HomeNews‘Zimbabwe sitting on $11bn mineral wealth’

‘Zimbabwe sitting on $11bn mineral wealth’


A MINING research expert at the University of Zimbabwe (UZ) has said lack of exploration of the country’s mineral deposits and lack of beneficiation of minerals will hinder achievement of ZimAsset objectives.


Lyman Mlambo, who is chairman of the Institute of Mining Research at the UZ, said the mining industry was also bedevilled by a myriad of problems which included shortage of skills to do exploration and beneficiation, as well lack of local procurement by mining companies who imported machinery from outside the country.

In a paper titled Economic Overview of the Mining Sector in Zimbabwe and Key Developments which he presented before the Parliamentary Portfolio Committee on Mines and Energy, Mlambo said there was need for the country to establish a database containing mining geological information.

“Zimbabwe hosts 60 different types of minerals and 40 types which have been historically exploited to various extents,” he said.

“But little exploration has been done yet we have a record of 6 000 deposits of minerals such as gold, chromite, gas and other precious stones discovered
a long time ago. It appears as if people outside the country know better about what mineral resources Zimbabwe has and it becomes a serious issue when it comes to contract negotiation.”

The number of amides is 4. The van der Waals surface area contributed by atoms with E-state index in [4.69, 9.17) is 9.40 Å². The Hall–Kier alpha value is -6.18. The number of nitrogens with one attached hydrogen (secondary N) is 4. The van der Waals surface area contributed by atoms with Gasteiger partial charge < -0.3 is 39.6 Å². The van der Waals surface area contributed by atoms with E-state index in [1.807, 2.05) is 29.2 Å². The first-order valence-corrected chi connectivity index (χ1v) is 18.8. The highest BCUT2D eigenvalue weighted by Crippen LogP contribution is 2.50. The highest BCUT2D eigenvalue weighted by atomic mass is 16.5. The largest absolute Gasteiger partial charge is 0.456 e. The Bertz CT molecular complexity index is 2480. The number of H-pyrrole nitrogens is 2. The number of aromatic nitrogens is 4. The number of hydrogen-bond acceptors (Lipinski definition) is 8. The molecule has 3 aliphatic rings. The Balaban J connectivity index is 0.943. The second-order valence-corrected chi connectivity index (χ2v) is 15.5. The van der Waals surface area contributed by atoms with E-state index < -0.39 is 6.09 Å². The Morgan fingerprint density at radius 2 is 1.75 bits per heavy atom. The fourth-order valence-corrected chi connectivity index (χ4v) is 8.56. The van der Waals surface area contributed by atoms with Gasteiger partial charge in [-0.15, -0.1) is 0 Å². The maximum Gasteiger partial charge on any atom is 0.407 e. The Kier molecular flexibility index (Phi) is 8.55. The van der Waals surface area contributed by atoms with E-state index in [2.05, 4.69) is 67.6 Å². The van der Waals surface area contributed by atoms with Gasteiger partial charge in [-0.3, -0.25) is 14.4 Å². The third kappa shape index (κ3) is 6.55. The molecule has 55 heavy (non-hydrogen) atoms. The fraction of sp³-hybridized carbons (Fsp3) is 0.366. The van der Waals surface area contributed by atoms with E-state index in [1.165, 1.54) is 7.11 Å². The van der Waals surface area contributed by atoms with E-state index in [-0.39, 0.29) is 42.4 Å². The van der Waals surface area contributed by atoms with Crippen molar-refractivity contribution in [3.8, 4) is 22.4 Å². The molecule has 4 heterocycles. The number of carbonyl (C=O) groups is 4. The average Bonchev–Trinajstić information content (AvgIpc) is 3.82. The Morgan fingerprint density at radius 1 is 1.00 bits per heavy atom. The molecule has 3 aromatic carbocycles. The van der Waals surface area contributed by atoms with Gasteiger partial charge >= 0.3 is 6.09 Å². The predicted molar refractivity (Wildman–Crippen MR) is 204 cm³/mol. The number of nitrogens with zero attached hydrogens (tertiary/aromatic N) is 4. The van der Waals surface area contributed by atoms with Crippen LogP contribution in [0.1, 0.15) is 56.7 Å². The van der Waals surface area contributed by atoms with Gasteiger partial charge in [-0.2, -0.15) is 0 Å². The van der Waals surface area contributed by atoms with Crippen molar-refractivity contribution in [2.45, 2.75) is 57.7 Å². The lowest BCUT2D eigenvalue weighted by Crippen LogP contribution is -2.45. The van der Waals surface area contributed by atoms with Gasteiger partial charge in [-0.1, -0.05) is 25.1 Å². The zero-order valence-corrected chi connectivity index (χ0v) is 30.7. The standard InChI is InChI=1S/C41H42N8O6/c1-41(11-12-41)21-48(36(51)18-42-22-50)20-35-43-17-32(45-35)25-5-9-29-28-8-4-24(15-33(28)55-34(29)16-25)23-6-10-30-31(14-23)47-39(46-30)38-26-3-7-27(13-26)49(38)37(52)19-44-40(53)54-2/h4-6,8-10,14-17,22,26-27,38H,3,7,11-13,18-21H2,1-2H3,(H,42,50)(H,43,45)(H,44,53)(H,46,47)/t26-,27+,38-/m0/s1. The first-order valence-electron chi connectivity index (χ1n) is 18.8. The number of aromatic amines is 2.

Mlambo said 65% of the country had been geologically mapped, but this did not transfer into quantification of the minerals we had.

“It is expensive to do exploration. The UZ Institute of Mining Research is heavily incapacitated and we are operating without geologists, mineralogists,
or mine engineers. All these people are imported skills because of the issue of remuneration,” he said.

Mlambo said the country had over 4 000 recorded deposits of gold, which is about 84 million tonnes, while Chiadzwa diamonds had a potential to supply 25% of the world’s market.

“If there is meaningful investment in the mining sector, it will grow by $5 billion to $11 billion by 2018,” he said.

Zimbabwe Environmental Law Association director Shamiso Mtisi said geological information and exploration was imperative to enable the country’s leaders to negotiate meaningful mining contracts.

“Some contracts may favour a foreign investor or nation in that they may provide for the procurement of certain goods and services from the country where the foreign investor comes from or where the financing institution is resident,” he said.

“Mining legislation may give discretionary powers to the responsible minister to grant exemptions when concluding agreements. This may be abused if there are no checks and balances.”

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